Spot the theme?

I’m interpreting the Weekly Photo Challenge to suit myself this week.  On Monday’s chilly walk I suggested that I still have a few warm Algarve images to share, and here they are in  Variations on a Theme

Those of you who know me will have spotted that the theme is Tavira.  I’m heading there this weekend and this will be my last post for a while.

I couldn’t leave without one more tribute to Paula.  She works hard and still manages to bring us Thursday’s Special each week.  Two views on the same subject.  What do you think?  Take care, till next time.

Mosteiro dos Jerónimos – Lisbon

If you came on my Monday walk to Belém, in Lisbon, you will have guessed that this is the Monastery of Jerónimos.  Not hard to see why it is a UNESCO World Heritage site, but I hope you will join with me in celebrating its beauty.

My expectations were high, for this was the third time I’d come to Lisbon, hoping to visit the monastery.  They say God works in mysterious ways, and it’s not for us to understand.  I was happy simply to stand in the midst of all this glory.

A church dedicated to Santa Maria de Belém was the forerunner to the monastery.  This stretch of the River Tagus provided a safe harbour and anchorage for shipping back in the 15th century, and the monks of the Order of Christ gave assistance and spiritual guidance to seafarers.  The church was already in a state of disrepair when Vasco da Gama and his men spent the night before their voyage of discovery in 1497, praying.

King Manuel 1 sought a dispensation from the Vatican to construct a monastery on the site, and building began in 1501.  Completion was to take 100 years.  The elaborate style of architecture, involving knots, anchors and all things maritime, came to be known as Manueline, the work originally being funded by the spice trade.  Manuel chose the Order of St. Jerome, known as Hieronymites, to occupy the monastery, tasking them with praying for his eternal soul.  It was to be a final resting place for him and his successors.  The religious order was not dissolved until 1833.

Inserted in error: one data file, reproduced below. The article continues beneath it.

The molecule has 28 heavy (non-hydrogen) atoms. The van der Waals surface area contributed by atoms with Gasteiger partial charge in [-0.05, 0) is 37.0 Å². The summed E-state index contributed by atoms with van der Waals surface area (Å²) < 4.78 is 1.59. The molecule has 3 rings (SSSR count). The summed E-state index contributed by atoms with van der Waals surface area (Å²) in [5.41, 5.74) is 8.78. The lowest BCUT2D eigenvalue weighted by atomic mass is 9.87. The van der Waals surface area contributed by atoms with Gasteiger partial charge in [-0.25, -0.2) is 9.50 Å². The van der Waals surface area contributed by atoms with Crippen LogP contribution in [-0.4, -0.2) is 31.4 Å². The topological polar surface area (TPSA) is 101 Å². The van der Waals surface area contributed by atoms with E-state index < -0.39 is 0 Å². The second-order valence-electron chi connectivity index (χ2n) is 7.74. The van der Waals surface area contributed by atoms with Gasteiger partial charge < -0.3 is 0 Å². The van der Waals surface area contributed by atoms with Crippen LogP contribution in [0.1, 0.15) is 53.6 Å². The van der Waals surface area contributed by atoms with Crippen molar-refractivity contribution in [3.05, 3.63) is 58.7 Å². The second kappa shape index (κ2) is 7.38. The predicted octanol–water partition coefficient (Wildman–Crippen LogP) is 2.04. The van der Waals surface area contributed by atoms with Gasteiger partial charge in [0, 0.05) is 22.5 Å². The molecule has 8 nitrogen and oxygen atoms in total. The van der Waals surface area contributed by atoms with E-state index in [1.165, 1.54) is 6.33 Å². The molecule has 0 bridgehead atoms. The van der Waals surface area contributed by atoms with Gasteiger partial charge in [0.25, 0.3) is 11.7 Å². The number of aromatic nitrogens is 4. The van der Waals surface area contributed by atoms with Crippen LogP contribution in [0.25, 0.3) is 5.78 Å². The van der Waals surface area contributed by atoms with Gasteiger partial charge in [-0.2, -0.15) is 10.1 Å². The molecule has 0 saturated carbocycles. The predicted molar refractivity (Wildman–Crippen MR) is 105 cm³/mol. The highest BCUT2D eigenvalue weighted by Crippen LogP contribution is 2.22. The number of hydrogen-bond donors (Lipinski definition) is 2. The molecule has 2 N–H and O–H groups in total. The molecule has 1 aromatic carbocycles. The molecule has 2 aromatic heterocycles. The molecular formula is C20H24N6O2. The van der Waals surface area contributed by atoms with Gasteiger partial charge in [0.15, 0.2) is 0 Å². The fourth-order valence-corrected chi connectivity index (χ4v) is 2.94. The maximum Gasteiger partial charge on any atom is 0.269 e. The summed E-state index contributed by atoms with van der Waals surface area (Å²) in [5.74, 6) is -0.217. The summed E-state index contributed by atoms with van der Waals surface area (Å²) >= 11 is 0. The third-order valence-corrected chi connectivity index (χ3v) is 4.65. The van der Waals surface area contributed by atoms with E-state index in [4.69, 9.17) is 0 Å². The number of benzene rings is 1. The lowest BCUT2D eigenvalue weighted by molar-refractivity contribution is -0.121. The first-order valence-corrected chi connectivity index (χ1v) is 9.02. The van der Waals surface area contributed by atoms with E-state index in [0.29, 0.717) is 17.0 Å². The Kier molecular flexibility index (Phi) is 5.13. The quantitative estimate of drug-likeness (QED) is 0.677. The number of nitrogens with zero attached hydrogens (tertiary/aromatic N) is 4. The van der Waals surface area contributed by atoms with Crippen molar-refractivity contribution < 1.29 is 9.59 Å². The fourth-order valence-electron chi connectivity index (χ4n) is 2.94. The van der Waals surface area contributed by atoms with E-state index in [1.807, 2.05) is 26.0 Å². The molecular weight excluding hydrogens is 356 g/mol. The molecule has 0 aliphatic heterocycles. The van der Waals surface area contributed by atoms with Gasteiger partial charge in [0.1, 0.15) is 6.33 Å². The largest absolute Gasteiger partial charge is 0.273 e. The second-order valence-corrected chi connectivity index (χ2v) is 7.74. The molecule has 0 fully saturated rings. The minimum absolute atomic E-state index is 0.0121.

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The first room that you enter is the monk’s dining hall.  Fortunately I can simply share a few azulejos, as Becky presents you with all the details in 500 years old this year.  You will be wowed!  I walk through the cloisters agape.  There is nowhere I can look that doesn’t delight me.  When I’ve almost looked my fill, I mount the stairs to look down on the courtyard.

An incredible moment arises at the top of the stairs.  You step into a chamber arching high above you.  As you perceive the body of Christ on the cross and the stained glass Madonna, you notice people gathered at a stone balustrade.  Stepping forward your eyes light up!  You are looking down into the body of the church.

Back into daylight,  the gargoyles and faces, intricate knots and flowers combine to seduce.

Until finally my mission is accomplished and, with sensory overload, it’s time to leave.  The monastery was secularised and handed over to a charitable institution in 1833.  The many twists and turns since then can be read on the monastery website.

It’s that time of year and the Weekly Photo Challenge suggests that you might want to share your 2017 Favorites.  For me the last post that I wrote is invariably my favourite, but I do have one particular image that sings out to me from this post.  I wonder if you can guess which it is?  It simply remains to wish you all a blessed Christmas, and good health and happiness in the New Year.